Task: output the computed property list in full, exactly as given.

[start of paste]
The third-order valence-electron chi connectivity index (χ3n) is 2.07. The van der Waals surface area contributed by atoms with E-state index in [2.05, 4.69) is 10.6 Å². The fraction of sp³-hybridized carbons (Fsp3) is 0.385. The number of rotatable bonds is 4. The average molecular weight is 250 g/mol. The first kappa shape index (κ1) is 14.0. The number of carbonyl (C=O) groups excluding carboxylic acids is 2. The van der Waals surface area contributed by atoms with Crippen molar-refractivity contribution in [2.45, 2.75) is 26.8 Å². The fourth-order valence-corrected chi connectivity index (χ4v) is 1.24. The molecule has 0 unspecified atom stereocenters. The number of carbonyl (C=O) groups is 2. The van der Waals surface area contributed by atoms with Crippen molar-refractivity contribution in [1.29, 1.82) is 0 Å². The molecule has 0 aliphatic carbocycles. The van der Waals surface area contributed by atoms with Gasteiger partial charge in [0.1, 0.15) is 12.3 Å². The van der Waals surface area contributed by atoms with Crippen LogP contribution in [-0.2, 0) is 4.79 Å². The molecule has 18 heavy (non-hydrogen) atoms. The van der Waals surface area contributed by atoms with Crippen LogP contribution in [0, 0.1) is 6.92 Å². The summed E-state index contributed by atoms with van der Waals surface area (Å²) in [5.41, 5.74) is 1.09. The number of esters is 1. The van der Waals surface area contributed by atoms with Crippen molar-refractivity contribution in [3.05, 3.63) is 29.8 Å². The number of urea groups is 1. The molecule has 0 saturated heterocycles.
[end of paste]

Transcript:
The third-order valence-electron chi connectivity index (χ3n) is 2.07. The van der Waals surface area contributed by atoms with E-state index in [2.05, 4.69) is 10.6 Å². The fraction of sp³-hybridized carbons (Fsp3) is 0.385. The number of rotatable bonds is 4. The average molecular weight is 250 g/mol. The first kappa shape index (κ1) is 14.0. The number of carbonyl (C=O) groups excluding carboxylic acids is 2. The van der Waals surface area contributed by atoms with Crippen molar-refractivity contribution in [2.45, 2.75) is 26.8 Å². The fourth-order valence-corrected chi connectivity index (χ4v) is 1.24. The molecule has 0 unspecified atom stereocenters. The number of carbonyl (C=O) groups is 2. The van der Waals surface area contributed by atoms with Crippen molar-refractivity contribution in [1.29, 1.82) is 0 Å². The molecule has 0 aliphatic carbocycles. The van der Waals surface area contributed by atoms with Gasteiger partial charge in [0.1, 0.15) is 12.3 Å². The van der Waals surface area contributed by atoms with Crippen LogP contribution in [-0.2, 0) is 4.79 Å². The molecule has 18 heavy (non-hydrogen) atoms. The van der Waals surface area contributed by atoms with Crippen LogP contribution in [0, 0.1) is 6.92 Å². The summed E-state index contributed by atoms with van der Waals surface area (Å²) in [5.41, 5.74) is 1.09. The number of esters is 1. The van der Waals surface area contributed by atoms with Crippen molar-refractivity contribution in [3.05, 3.63) is 29.8 Å². The number of urea groups is 1. The molecule has 0 saturated heterocycles.